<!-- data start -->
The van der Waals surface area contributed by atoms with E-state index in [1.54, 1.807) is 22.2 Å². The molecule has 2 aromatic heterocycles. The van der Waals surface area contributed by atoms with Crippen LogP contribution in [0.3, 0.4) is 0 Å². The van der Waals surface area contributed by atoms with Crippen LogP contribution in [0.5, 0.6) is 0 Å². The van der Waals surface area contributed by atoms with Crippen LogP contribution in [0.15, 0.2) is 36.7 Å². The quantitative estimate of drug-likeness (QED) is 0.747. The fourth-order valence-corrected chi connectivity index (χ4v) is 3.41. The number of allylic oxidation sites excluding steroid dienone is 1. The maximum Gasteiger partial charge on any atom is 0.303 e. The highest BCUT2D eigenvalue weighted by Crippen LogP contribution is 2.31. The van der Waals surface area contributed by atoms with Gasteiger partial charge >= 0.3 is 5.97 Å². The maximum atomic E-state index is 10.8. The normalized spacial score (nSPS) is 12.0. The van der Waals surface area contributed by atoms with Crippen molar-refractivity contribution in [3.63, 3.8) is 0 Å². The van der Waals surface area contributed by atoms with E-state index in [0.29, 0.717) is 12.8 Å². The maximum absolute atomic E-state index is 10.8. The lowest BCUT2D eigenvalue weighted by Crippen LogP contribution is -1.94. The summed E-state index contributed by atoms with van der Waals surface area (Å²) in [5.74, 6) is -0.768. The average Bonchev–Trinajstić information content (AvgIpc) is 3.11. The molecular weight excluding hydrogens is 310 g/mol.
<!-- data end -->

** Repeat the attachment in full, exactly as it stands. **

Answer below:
The van der Waals surface area contributed by atoms with E-state index in [1.54, 1.807) is 22.2 Å². The molecule has 2 aromatic heterocycles. The van der Waals surface area contributed by atoms with Crippen LogP contribution in [0.3, 0.4) is 0 Å². The van der Waals surface area contributed by atoms with Crippen LogP contribution in [0.5, 0.6) is 0 Å². The van der Waals surface area contributed by atoms with Crippen LogP contribution in [0.15, 0.2) is 36.7 Å². The quantitative estimate of drug-likeness (QED) is 0.747. The fourth-order valence-corrected chi connectivity index (χ4v) is 3.41. The number of allylic oxidation sites excluding steroid dienone is 1. The maximum Gasteiger partial charge on any atom is 0.303 e. The highest BCUT2D eigenvalue weighted by Crippen LogP contribution is 2.31. The van der Waals surface area contributed by atoms with Gasteiger partial charge >= 0.3 is 5.97 Å². The maximum atomic E-state index is 10.8. The normalized spacial score (nSPS) is 12.0. The van der Waals surface area contributed by atoms with Crippen molar-refractivity contribution in [3.63, 3.8) is 0 Å². The van der Waals surface area contributed by atoms with E-state index in [0.29, 0.717) is 12.8 Å². The maximum absolute atomic E-state index is 10.8. The lowest BCUT2D eigenvalue weighted by Crippen LogP contribution is -1.94. The summed E-state index contributed by atoms with van der Waals surface area (Å²) in [5.74, 6) is -0.768. The average Bonchev–Trinajstić information content (AvgIpc) is 3.11. The molecular weight excluding hydrogens is 310 g/mol.